J. Field Examples of Assessing Capacity of Landscape to Support Beaver

Exclosures as a means of passive restoration

Phaedra Budy, designer of the Spawn Creek watershed efforts standing next to a section of the 4 km of fencing surrounding the creek.

Background

Synopsis of Topic

Dam complex up on Spawn Creek.
We will be visiting an existing restoration effort on Spawn Creek in the Logan River watershed and observing how beaver are interacting with the recovery process as an example of how passive restoration and conservation may include beaver activity.

Why We're Covering It

Actual examples are much more tangible than verbal or pictoral descriptions in the class room.  The added information of actual field visits cannot be under estimated and should be included in any restoration design effort.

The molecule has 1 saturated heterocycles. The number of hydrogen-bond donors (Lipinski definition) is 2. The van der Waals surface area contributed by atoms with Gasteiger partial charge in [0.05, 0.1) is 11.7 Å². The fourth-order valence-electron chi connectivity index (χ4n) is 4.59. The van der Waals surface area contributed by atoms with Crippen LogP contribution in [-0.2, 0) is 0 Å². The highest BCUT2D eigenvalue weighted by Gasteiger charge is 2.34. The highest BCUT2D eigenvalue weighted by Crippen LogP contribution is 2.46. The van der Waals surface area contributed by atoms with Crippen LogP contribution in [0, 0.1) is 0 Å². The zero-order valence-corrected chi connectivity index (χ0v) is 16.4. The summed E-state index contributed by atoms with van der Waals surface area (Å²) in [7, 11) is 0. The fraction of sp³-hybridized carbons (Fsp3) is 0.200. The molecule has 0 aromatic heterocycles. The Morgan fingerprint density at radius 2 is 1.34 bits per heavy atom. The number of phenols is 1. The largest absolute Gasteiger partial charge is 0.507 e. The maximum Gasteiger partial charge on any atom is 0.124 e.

Learning Outcomes

This topics helps us with the following learning outcomes for the workshop:
  • An appreciation of beaver ecology and the complex feedbacks between beaver activity, hydrogeomorphic responses, riparian vegetation and fish ecology; 
  • Knowledge of past and ongoing restoration projects using beaver;
  • A working understanding of considerations in restoration designs using beaver;

Resources

Slides & Handouts

Relevant or Cited Literature

High Resolution Aerial Imagery

Drone imagery was flow in August of 2011 by Aggie Air. Download the KMZ here to view in Google Earth, or view below (limited functionality below):

Spawn Creek & Temple Fork Drone Imagery



Photos from the Field Trip to Spawn Creek and Temple Fork:

Beaver Workshop - Day 2 - Spawn Creek Field Trip


Kenny DeMeurichy's Beaver Photos from Spawn Creek


Relevant Links


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